# Math Help - Pre-Calculus: Trigonometric forumlas and more

1. ## Pre-Calculus: Trigonometric forumlas and more

No need for a full out walktrhough - a brief description of what I need to do will suffice (AKA: enough to get me rolling on the right track, with enough advice to ensure I can do it all)

1. Show that the coordinates of point (x,y) rotated counter-clockwise by an angle of θ around the origin have the new coordinates (xcosθ - ysinθ, xsinθ + ycosθ). Draw a picture that clearly illustrates your derivation, and provide plenty of explanation. Hint: consider the distance from the origin to (x,y) as "d", and use the angle sum formulas.

2. Use this result to find the equation of the hyperbola xy = 2 rotated 45° counterclockwise. Compute the vertices, foci, and asymptotes of each of these hyperbolas.

3. Derive the equation of the general conic
Ax^2 + Bxy + Cy^2 + Dx + Ey + F = 0
when rotated counterclockwise through an angle
θ. Hint: the coefficient of x^2 becomes (A cos^2θ + Bsinθcosθ + Csin^2θ)

4. Show that rotating the equation through an angle of θ where tan 2θ = B/(A-C) will eliminate that pesky xy term.

5. For each of the following, find:
-the angle of rotation that eliminates the xy term
-the equation resulting from that rotation
-the vertices, foci, and, if appropriate, asymptotes of each equation

a. x^2 + 4xy + y^2 - 3 = 0
b. 3x^2 - 10xy + 3y^2 - 32 = 0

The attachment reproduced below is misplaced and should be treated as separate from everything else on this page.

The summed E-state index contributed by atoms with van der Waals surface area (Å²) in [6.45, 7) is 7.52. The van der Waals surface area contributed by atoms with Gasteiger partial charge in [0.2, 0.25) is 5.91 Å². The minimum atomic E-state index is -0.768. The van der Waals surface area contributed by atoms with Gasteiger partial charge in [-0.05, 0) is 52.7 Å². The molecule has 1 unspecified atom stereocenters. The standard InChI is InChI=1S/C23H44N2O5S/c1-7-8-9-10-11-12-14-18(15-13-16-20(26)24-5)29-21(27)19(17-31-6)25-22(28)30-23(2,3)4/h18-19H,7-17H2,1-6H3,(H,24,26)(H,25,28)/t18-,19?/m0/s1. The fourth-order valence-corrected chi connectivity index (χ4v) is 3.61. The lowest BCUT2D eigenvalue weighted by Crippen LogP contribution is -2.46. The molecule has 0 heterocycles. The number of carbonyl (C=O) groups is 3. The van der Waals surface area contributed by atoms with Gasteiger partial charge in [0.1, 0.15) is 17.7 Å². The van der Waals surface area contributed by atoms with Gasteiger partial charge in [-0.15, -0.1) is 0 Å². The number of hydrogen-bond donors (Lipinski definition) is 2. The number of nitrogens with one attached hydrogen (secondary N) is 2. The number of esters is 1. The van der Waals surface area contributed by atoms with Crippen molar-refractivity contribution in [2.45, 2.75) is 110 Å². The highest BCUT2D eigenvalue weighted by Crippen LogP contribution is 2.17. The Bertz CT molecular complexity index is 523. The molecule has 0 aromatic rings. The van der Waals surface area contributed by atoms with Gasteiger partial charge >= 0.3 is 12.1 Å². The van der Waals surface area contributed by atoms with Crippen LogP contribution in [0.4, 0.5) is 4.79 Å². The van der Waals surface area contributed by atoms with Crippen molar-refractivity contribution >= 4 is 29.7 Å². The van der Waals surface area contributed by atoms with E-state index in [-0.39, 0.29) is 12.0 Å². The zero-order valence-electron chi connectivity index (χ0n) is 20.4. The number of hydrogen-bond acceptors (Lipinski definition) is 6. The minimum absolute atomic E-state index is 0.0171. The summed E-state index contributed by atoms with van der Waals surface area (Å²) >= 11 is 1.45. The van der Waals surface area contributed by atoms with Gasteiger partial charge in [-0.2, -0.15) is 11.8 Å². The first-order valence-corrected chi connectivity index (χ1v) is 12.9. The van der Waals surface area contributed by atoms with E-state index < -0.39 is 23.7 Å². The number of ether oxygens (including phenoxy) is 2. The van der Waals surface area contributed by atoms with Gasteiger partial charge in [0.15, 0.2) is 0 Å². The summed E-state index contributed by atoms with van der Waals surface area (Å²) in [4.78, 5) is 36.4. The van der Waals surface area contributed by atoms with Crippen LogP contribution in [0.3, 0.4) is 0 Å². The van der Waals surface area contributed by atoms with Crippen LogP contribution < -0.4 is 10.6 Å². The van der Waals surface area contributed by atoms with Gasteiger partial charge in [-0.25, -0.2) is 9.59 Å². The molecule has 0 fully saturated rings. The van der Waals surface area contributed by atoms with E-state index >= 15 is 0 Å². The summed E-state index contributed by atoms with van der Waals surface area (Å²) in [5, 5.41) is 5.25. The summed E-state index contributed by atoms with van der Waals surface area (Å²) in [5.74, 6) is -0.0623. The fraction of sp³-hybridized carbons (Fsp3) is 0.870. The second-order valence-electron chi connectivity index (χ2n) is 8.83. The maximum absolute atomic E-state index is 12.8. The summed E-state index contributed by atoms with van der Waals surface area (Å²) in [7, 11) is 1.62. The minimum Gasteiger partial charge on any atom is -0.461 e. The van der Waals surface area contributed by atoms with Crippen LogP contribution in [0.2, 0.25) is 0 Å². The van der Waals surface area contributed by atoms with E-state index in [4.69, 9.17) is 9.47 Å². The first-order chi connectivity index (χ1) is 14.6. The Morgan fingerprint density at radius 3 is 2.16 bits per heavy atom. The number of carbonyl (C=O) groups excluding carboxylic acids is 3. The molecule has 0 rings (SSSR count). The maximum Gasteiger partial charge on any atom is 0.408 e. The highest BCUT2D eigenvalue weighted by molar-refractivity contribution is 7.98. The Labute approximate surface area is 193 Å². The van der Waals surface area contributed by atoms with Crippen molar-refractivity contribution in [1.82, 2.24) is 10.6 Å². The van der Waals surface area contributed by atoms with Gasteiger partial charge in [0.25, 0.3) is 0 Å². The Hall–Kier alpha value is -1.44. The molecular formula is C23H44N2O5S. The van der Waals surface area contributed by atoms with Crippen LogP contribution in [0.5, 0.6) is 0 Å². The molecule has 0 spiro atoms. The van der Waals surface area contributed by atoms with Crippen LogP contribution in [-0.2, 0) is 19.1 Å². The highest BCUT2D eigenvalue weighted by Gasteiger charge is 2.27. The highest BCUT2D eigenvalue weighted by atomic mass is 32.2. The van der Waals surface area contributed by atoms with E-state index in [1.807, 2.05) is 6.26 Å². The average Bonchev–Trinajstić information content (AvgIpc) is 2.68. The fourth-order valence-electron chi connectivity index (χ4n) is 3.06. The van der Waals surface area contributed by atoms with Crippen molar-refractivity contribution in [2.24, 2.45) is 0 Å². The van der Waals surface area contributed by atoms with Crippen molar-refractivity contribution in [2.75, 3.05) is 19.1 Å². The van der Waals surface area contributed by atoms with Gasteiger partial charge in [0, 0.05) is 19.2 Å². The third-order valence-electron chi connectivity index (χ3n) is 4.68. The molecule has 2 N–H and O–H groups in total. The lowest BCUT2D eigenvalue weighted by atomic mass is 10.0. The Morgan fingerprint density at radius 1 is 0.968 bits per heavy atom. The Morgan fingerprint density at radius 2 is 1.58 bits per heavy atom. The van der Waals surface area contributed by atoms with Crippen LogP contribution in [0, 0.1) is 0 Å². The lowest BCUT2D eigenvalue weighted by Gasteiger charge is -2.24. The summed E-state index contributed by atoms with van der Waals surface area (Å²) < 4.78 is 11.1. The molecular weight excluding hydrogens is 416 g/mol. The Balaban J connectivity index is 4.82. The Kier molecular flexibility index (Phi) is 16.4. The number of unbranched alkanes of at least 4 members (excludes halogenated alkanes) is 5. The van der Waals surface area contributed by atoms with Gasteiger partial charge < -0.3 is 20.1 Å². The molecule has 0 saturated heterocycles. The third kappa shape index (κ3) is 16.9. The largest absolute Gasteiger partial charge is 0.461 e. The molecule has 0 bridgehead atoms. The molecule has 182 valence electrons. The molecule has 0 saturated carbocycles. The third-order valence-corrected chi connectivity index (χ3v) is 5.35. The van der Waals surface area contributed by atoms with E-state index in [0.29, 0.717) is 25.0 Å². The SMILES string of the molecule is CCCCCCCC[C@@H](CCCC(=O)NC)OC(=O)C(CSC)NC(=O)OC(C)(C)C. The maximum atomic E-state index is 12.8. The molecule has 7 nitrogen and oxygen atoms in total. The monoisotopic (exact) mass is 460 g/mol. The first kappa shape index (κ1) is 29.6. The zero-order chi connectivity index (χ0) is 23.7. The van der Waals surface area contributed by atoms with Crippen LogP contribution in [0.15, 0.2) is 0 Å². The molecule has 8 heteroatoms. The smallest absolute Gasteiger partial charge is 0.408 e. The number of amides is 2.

c. x^2 + 4xy + 4y^2 + 5(root5y) + 5 = 0

I know it's lengthy and pretty annoying, but any help at all, no matter how little, is greatly appreciated. Thanks in advance!

2. Originally Posted by Sconts
1. Show that the coordinates of point (x,y) rotated counter-clockwise by an angle of θ around the origin have the new coordinates (xcosθ - ysinθ, xsinθ + ycosθ). Draw a picture that clearly illustrates your derivation, and provide plenty of explanation. Hint: consider the distance from the origin to (x,y) as "d", and use the angle sum formulas.
...
Hello,

I've added a screenshot of the complete work. Sorry!

EB

3. Hello, Sconts!

1. Show that the coordinates of point (x,y) rotated counter-clockwise by an angle of θ
around the origin have the new coordinates (x·cosθ - y·sinθ, x·sinθ + y·cosθ).
Draw a picture that clearly illustrates your derivation, and provide plenty of explanation.
Hint: consider the distance from the origin to (x,y) as "d", and use the angle-sum formulas.
Code:
        |                 P'
|                 *(x',y')
|               * :
|             *   :
|           *     :
|      d  *       :     P
|       *         :     *(x,y)
|     *     d     *     :
|   * θ     *     :     :
| *   *  φ        :     :
- * - - - - - - - - + - - + - X
O

Point P(x,y) make angle φ with the x-axis.
Point P'(x',y') makes angle P'OP = θ.
Let d = OP = OP'.

The coordinates of P are: .x = d·cosφ, .y = d·sinφ .[1]

The coordinates of P' are: .x' = d·cos(θ + φ), .y' = d·sin(θ + φ)

We have: .x' .= .d·cos(θ + φ) .= .d·cosφ·cosθ - d·sinφ·sinθ
. . . . . . . . . . . . . . . . . . . . . . . . . . . . - . - . . .
Substitute [1]: . . . . . . . . .x' .= . .x · cosθ . .- . .y · sinθ

. . Therefore: .x' .= .x·cosθ - y·sinθ

We have: .y' .= .d·sin(θ + φ) .= .d·cosφ·sinθ + d·sinφ·cosθ
. . . . . . . . . . . . . . . . . . . . . . . . . . - . - . - . - .
Substitute [1]: . . . . . . . . .y' .= . .x · sinθ . .+ . .y · cosθ

. . Therefore: .y' .= .x·sinθ + y·cosθ